[TRIGGER WARNING: pain, violence and murder]
There are times when I wonder how I ended up doing what I do, and what makes me carry on doing it.
Collating information on violence against trans people in preparation for the Transgender Day of Remembrance (TDoR) events held every November is like that.
I’m not joking when I say that the cavalcade of horror that has passed through my browser since I started doing this last November has been quite unrelenting. It’s rare that more than a couple of days passes without me seeing a photo of something ghastly, and every so often something I see pulls me up short and the sheer horror of it all really hits home. Tears inevitably follow.
While doing this I know I have to be careful to pace myself as I know it could all too easily consume me (I had a taste of that last year while preparing for the Bournemouth TDoR event. It wasn’t fun).
But despite all of the horror, it feels worth it because it’s helping me (and hopefully others) to better understand what some other trans people face, and the lives they are forced by circumstances to lead. By reading about what’s happening to other trans people around the world (and in particular reading outside the anglocentric bubble I know I live in) I have also learnt more about the intersection of poverty and marginalisation than I care to admit. It’s a very sobering experience.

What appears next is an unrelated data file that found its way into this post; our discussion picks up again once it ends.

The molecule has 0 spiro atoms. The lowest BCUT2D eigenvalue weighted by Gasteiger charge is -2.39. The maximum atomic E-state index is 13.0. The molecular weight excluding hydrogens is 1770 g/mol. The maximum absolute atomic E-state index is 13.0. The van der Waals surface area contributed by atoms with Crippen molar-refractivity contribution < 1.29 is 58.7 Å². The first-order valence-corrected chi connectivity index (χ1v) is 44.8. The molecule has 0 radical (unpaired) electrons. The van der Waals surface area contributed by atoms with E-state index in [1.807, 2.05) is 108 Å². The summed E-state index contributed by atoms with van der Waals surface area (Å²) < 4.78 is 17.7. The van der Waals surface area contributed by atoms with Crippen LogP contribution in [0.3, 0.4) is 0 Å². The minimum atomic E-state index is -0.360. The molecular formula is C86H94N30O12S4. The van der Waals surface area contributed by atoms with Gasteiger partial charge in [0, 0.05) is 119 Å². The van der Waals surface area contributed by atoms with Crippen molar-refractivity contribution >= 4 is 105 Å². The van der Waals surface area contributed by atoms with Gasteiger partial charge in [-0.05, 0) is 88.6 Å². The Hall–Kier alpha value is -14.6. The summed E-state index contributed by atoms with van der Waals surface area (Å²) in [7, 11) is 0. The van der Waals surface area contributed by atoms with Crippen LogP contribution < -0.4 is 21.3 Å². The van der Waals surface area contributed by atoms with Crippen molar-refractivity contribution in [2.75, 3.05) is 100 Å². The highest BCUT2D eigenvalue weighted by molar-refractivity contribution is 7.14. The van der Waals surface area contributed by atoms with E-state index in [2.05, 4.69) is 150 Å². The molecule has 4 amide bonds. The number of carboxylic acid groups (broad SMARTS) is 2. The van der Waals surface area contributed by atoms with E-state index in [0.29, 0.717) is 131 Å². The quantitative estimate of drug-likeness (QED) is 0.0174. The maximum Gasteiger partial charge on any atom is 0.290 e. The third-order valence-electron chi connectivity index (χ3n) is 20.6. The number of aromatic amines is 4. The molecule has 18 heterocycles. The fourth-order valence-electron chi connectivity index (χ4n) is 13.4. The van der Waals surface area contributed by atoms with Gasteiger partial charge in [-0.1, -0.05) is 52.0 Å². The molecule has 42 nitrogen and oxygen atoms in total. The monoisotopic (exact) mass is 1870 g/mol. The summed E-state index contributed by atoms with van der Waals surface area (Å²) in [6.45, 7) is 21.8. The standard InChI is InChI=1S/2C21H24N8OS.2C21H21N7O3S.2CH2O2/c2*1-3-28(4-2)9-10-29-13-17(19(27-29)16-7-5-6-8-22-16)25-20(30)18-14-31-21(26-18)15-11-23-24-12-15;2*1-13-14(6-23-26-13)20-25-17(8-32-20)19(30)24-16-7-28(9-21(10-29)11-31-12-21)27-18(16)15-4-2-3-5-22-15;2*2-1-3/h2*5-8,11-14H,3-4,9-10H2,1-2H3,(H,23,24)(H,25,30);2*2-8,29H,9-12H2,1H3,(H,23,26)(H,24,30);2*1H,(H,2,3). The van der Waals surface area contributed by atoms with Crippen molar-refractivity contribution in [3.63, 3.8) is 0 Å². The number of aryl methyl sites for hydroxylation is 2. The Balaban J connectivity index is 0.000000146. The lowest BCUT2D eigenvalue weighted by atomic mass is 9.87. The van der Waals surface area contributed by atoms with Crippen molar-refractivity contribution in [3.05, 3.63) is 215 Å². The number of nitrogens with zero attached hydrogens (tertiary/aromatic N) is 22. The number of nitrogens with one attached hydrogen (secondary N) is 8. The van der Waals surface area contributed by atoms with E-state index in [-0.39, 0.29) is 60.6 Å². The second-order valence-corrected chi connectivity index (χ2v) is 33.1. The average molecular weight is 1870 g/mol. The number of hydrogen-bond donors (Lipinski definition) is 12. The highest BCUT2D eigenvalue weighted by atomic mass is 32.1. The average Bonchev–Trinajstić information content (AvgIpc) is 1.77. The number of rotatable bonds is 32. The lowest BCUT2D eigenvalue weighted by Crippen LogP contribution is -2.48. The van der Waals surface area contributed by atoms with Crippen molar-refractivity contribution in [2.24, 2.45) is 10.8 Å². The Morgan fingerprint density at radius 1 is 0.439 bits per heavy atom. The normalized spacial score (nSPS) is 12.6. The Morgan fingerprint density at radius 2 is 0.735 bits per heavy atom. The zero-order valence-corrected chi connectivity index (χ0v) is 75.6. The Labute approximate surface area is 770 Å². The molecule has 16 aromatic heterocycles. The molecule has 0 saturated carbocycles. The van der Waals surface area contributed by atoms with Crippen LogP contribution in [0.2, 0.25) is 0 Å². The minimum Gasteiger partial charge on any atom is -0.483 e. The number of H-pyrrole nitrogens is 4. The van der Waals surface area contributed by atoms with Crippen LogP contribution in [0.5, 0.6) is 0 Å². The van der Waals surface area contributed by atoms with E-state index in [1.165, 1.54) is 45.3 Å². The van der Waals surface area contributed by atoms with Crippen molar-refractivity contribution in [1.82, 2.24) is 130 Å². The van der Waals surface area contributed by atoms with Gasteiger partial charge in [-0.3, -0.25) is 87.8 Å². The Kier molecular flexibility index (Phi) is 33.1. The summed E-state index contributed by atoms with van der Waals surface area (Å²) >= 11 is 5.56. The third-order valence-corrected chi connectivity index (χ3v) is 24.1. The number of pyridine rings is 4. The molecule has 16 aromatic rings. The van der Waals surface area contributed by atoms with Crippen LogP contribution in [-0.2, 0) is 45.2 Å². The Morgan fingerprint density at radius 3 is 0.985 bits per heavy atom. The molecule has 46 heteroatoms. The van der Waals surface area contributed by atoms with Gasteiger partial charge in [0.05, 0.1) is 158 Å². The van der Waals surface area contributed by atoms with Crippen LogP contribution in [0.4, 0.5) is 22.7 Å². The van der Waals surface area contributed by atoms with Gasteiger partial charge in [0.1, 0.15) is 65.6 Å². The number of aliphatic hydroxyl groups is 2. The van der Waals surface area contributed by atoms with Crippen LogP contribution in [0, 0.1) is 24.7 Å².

Of course it also helps those taking part in TDoR events to connect with everyone we’ve lost — which is really the point.
For me, the potential impact of this was illustrated perfectly by the reaction of one passerby at last year’s TDoR event here in Bournemouth. She wasn’t taking part in the event, but was walking by while we were reading the names of the victims and how they had died.
When she saw us all gathered and heard us reading she came over, knelt down, crossed herself, read some of the cards naming the victims and how they had died and then prayed earnestly before walking away.
It was such a simple gesture, but (to me at least) a beautiful and heartfelt one. I have no idea who she was, but I am grateful to her for sharing in our grief.
But back to those we have lost.
I know I can’t ever fully comprehend the lives they led or how they suffered.
I know I’m fortunate and privileged. I’m white, “passable” (whatever that means), financially independent and live in a place which feels (to me at least) safe and secure. I have never been a sex worker, slept on the street, lived in fear of gun or gang violence or been a drug user. For all it’s (many) faults, I even live in a country where even most trans healthcare procedures are free.
Make no mistake — I’m very privileged.
I know that most trans people don’t have all of my advantages, and that among them are the far too many we mourn.
So I carry on regardless — but this February has been quite brutal. I’m glad it’s over.
One more thing.If you want to help this effort, please join the Trans Violence News group on Facebook and post any keep an eye out for reports of violence against trans people in the media or elseware.
The more we can share out the horror, the easier it becomes on all of us.